Local Markets

In order to mitigate the problem of hunger and poverty, it is necessary to improve the possibilities for subsistence and create jobs where people live while also ensuring that adequate nourishing food is available locally.  Emphasis must be placed on the development of local economies and systems for producing food, the potential of which is enormous.

Focusing on local issues does not mean that the broader picture and markets are not important in efforts to create an effective, fair and sustainable food system. There is certainly still room for the global food trade. However, local communities should be able to democratically decide on their own policy and investment priorities – local, national, regional and global.

Of key importance is the fact that a large part of the profits from local production remain in the local economy and in the system of food production. This primarily concerns access to food, economic benefit, environmental resiliency, women’s rights and social and cultural vitality. International trade rules, investment agreements and policies and even the lending conditions of international finance institutions and regional development banks must provide adequate room in this sense.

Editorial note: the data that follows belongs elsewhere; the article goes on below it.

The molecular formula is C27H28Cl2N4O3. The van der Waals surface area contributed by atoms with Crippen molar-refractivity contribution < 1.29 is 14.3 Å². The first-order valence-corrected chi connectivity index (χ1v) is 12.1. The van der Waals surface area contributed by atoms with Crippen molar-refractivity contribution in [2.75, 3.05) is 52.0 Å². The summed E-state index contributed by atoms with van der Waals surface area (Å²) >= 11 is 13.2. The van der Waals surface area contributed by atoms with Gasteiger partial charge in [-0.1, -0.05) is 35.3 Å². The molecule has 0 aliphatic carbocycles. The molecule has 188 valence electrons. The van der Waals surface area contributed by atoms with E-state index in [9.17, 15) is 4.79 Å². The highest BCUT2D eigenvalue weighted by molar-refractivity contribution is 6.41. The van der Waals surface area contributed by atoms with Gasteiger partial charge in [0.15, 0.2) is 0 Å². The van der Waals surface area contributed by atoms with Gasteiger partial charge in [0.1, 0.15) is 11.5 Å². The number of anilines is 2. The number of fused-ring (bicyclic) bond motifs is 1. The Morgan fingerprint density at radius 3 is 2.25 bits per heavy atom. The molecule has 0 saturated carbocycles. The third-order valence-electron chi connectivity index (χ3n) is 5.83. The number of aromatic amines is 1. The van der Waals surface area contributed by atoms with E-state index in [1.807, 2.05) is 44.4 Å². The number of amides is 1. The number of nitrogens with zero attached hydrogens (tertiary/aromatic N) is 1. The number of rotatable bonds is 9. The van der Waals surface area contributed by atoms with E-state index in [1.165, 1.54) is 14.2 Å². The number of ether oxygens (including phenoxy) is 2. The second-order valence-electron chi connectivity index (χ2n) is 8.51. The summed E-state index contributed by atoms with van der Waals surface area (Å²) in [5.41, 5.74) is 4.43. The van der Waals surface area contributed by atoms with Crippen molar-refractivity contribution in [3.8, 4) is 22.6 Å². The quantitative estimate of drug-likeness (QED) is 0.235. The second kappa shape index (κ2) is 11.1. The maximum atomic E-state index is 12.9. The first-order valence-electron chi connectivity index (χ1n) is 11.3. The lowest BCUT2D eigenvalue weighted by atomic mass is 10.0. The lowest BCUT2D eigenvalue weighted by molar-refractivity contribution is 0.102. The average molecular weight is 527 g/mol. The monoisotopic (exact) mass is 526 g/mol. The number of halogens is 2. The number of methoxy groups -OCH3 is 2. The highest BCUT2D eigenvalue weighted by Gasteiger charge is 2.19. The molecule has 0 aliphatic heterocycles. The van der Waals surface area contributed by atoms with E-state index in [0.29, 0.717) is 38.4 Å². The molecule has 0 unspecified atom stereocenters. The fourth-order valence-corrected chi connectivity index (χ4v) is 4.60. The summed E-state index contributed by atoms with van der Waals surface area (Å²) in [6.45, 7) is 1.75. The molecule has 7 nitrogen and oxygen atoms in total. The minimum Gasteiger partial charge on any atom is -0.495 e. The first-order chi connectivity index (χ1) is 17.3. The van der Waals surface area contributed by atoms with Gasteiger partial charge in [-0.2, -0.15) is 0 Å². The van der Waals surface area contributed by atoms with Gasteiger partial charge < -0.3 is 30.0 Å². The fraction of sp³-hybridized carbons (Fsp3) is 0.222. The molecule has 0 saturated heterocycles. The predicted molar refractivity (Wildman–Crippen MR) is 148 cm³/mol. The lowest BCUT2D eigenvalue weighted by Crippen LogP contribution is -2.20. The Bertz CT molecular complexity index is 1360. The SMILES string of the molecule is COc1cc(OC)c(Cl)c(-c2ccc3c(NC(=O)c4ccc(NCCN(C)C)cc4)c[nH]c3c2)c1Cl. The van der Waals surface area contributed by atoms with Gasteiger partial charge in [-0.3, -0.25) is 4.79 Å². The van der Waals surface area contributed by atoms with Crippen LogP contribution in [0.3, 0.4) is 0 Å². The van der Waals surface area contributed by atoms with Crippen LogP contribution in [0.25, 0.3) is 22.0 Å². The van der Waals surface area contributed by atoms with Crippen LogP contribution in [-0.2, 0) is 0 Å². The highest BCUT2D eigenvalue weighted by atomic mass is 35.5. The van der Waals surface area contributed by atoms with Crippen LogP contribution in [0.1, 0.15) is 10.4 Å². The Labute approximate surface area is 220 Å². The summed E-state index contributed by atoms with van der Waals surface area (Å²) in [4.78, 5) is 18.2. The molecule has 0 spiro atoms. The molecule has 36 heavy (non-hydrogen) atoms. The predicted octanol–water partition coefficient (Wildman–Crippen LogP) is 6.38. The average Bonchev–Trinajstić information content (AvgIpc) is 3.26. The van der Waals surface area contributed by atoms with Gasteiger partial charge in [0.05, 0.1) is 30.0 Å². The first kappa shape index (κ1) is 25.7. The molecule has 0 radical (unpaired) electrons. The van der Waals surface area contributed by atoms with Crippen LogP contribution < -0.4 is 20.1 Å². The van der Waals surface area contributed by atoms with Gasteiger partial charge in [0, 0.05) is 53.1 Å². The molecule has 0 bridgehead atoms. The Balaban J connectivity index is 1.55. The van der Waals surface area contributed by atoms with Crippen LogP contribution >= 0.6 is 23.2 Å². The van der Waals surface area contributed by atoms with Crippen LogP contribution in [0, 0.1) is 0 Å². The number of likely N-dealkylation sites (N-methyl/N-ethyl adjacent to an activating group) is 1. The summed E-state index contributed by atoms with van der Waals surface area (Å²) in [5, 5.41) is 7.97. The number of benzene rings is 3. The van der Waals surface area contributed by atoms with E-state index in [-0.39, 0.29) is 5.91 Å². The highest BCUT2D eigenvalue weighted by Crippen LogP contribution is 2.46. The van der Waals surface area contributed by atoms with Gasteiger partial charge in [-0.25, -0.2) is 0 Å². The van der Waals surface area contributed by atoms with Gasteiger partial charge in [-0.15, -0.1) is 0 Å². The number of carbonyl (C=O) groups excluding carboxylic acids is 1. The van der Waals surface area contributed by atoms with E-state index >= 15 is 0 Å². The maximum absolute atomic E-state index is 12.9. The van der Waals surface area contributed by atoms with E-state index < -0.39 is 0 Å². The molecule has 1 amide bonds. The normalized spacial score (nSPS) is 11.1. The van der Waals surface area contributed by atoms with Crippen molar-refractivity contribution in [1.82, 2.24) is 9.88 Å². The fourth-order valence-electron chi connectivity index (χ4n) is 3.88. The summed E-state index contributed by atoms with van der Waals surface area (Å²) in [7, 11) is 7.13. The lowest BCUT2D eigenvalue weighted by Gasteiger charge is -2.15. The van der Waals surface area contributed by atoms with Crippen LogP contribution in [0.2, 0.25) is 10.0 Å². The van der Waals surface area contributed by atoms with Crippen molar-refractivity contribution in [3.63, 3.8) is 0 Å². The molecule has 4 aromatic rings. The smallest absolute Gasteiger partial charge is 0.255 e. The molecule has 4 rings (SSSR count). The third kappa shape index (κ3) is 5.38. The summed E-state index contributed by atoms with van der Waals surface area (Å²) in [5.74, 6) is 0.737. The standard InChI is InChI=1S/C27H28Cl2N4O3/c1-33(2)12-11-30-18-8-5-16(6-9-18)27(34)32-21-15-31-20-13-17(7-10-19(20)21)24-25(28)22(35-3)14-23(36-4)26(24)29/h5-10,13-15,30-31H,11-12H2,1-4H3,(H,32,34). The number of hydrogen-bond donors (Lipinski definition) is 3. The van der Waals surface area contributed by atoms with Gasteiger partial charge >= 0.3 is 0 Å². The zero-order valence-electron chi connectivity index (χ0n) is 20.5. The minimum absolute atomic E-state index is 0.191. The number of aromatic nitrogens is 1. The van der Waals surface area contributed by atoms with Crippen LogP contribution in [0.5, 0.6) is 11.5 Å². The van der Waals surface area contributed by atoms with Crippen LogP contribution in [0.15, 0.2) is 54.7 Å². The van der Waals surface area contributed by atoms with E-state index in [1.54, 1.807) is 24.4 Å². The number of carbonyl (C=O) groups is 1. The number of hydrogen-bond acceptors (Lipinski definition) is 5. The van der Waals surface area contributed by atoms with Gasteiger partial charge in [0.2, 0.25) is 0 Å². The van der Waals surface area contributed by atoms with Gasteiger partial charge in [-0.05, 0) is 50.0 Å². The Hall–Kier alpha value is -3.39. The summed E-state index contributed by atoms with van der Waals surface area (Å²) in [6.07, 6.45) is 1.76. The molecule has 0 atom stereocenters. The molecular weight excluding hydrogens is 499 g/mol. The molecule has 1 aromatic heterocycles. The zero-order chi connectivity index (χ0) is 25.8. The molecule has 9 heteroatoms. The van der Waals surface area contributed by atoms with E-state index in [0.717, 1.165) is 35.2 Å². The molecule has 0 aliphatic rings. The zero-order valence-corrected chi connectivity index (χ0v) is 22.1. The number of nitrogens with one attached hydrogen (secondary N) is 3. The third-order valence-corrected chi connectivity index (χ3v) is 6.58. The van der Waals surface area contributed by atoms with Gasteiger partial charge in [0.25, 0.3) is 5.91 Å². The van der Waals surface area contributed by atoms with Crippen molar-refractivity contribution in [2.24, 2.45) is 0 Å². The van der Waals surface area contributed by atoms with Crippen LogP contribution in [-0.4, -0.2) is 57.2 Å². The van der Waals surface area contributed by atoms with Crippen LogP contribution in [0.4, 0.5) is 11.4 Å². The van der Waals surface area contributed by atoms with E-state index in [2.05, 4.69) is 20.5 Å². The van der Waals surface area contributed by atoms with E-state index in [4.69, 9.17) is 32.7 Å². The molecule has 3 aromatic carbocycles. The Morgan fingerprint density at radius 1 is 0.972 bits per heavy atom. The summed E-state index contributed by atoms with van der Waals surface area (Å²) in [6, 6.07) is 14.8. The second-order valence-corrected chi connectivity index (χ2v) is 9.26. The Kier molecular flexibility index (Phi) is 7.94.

In 2014, Glopolis became a partner in a three-year European Commission project entitled ‘Farmers’ Organisations as Key Actors in the Production of Rice in West Africa’. The project involves cooperation between European non-profit organisations and African farmers’ groups with the goal of ensuring the local and sustainable production of rice and strengthening the role of small farmers growing this crop in order to increase food security in this region.